Friday, 26 October 2012

Highs and lows of the last week or so.

 Last Wednesday (17th)
This was the day when I seen my first sizable flock of winter thrushes coming in this Autumn . The action started as soon as I entered the Coastal park via the Shearwater est.,a flock mix of Fieldfares and Redwings numbering about 300 lifted from the higher trees and headed west. Another flock of about 100 came in a little later and soon departed heading inland.

 Obviously the Blackbird numbers were on the up also around these parts, and my first Autumn Ring Ouzel  for the year was sighted in the horse paddock behind the Whitburn lodge pub.
 Thursday (18th)
Stroll around the pier area on the dog walking duties: This was the last time I seen the 3 Snow Buntings on the pier and again they showed perfectly, feeding on the pier side. A couple of visits since and no obvious sign of them, but Ive never carried out a search either so they might still be around.?
My Mediterranean gull count along the Leas for the week peaked on this day with a different bird present. Two adults along the mid-Leas stretch as they have been for a canny while now and a 2nd winter bird in the Marsden carpark( no show of the regular bird here today). I was just starting to get out of the car to try for photo's of this bird ( new kids on the block needed documented) when a lovely lady threw a ball for her cute little dog right through the centre of the rested gulls here. Game over! Neither the Gull or the woman were seen again.

Sunday -

Duck stroking duties down at Chester-le-street riverside, as its a while since we have visited and a few browny points were in need of being gained. ( must have had a premonition of what was about to happen).
Plenty of the regular waterfowl here including 4 Goosanders. And a wier riding individual who seemed to enjoy this as it was watched at least 3 times sliding down here.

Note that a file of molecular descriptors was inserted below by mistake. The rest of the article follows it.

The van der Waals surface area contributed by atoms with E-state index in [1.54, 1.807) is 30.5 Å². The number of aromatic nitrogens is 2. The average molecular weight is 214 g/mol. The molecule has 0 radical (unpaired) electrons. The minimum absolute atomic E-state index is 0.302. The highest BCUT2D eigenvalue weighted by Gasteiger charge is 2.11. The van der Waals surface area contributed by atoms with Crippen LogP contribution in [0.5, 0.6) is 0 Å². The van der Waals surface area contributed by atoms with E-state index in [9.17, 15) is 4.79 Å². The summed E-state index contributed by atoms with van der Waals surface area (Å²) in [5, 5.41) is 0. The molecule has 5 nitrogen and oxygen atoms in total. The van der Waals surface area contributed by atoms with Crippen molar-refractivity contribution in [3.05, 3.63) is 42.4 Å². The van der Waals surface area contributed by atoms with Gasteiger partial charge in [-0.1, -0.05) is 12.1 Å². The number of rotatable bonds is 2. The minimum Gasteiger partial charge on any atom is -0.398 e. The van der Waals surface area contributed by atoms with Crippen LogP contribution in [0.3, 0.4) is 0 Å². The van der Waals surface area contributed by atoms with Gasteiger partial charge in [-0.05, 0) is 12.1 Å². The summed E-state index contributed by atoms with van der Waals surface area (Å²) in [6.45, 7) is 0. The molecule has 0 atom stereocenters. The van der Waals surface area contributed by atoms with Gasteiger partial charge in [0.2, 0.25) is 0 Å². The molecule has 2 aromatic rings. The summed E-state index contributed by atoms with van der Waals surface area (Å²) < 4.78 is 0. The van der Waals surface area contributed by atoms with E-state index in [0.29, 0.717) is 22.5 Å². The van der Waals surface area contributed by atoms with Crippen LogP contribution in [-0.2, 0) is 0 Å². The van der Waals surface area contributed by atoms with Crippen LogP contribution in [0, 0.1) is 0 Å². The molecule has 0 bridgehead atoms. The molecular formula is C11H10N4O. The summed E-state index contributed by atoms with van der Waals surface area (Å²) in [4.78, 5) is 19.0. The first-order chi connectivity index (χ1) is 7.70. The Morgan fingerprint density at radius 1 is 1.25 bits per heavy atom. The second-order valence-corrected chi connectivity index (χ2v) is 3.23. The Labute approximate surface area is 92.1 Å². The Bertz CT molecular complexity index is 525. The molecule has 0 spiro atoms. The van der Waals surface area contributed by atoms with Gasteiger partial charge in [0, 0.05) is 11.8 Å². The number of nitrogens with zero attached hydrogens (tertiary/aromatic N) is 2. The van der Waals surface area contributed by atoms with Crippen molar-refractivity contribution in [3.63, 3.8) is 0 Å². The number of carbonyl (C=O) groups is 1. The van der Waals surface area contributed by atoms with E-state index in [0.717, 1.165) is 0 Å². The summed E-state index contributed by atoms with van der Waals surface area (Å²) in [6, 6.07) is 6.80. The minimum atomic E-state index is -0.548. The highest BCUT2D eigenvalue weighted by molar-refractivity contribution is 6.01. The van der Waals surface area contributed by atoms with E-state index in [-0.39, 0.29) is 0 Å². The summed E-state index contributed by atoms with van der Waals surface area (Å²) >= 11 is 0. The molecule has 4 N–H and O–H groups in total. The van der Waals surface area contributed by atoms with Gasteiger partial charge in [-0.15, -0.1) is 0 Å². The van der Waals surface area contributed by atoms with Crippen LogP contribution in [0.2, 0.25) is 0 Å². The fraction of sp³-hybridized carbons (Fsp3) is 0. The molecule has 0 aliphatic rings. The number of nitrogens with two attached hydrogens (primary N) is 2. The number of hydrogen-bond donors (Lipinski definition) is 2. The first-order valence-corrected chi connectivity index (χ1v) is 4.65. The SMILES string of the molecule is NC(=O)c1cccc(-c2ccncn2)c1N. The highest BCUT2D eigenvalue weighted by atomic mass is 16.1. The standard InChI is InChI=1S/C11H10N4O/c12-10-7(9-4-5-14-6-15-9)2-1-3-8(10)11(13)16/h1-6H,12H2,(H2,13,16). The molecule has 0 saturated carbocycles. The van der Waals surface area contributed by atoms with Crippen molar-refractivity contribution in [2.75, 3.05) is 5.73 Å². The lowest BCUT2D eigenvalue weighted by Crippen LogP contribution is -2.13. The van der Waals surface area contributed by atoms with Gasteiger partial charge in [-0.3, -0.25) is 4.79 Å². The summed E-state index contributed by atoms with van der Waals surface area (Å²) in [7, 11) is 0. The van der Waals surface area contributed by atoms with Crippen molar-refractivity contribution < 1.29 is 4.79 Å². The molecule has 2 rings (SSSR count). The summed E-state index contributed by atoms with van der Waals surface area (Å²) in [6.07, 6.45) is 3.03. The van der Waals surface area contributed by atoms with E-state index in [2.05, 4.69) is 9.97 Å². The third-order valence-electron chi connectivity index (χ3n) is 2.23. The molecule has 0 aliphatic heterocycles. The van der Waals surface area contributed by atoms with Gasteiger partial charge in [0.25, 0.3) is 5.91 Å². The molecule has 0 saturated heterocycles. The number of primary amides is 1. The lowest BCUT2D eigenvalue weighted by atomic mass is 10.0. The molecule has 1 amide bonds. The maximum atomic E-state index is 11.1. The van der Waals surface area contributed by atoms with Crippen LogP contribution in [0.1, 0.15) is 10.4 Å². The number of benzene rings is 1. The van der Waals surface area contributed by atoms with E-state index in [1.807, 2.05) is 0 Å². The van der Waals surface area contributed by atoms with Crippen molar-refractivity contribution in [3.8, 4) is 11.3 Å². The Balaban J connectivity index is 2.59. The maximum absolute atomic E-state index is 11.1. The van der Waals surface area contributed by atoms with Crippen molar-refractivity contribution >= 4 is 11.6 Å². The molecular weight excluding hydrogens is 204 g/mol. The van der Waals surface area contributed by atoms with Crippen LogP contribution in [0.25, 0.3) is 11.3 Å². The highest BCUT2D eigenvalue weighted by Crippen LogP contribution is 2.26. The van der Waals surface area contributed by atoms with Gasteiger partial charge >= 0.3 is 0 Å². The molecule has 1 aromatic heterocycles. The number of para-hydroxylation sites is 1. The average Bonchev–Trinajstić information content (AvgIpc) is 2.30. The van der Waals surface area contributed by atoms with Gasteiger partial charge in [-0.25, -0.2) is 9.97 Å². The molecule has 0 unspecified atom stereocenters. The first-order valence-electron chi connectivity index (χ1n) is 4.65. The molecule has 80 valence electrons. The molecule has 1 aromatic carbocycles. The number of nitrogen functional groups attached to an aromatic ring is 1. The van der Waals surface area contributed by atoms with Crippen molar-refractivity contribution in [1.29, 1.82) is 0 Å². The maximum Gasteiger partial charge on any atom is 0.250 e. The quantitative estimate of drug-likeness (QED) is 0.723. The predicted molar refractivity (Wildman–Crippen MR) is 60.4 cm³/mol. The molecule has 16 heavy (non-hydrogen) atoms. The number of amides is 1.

After last weekend the show really began.

After the disappointment of not getting to know in time to see the trapped Pallas's warbler at Whitburn on Monday  it got worse!
On the Tuesday I got a call to say a Dusky Warbler had been caught in the nets, I was quickly dressed and within 10 minutes I arrived at the ringing hut. Too late was the cry when I opened the car door, the bird had been released not long before I had parked up. Bugger!!!!
A little later another phone call alerted a few of us that a  Rustic bunting had been picked up near the Marsden hall area, the coastal park cleared. A small twitching crowd soon assembled around the last area the bird had been seen in.The bird had last been seen disappearing into the mist and despite a search by the many here now, alas it was not to be in these difficult weather conditions.

Up and out early this day heading for the Whitburn Coastal Park, more or less when the light conditions became slightly better. The low fog and drizzle conditions and the fact that the ringing hut wasn't manned this day must have played a part in why I only seen one birder the whole morning here!.Strange I thought as such a good find was encountered here the day before.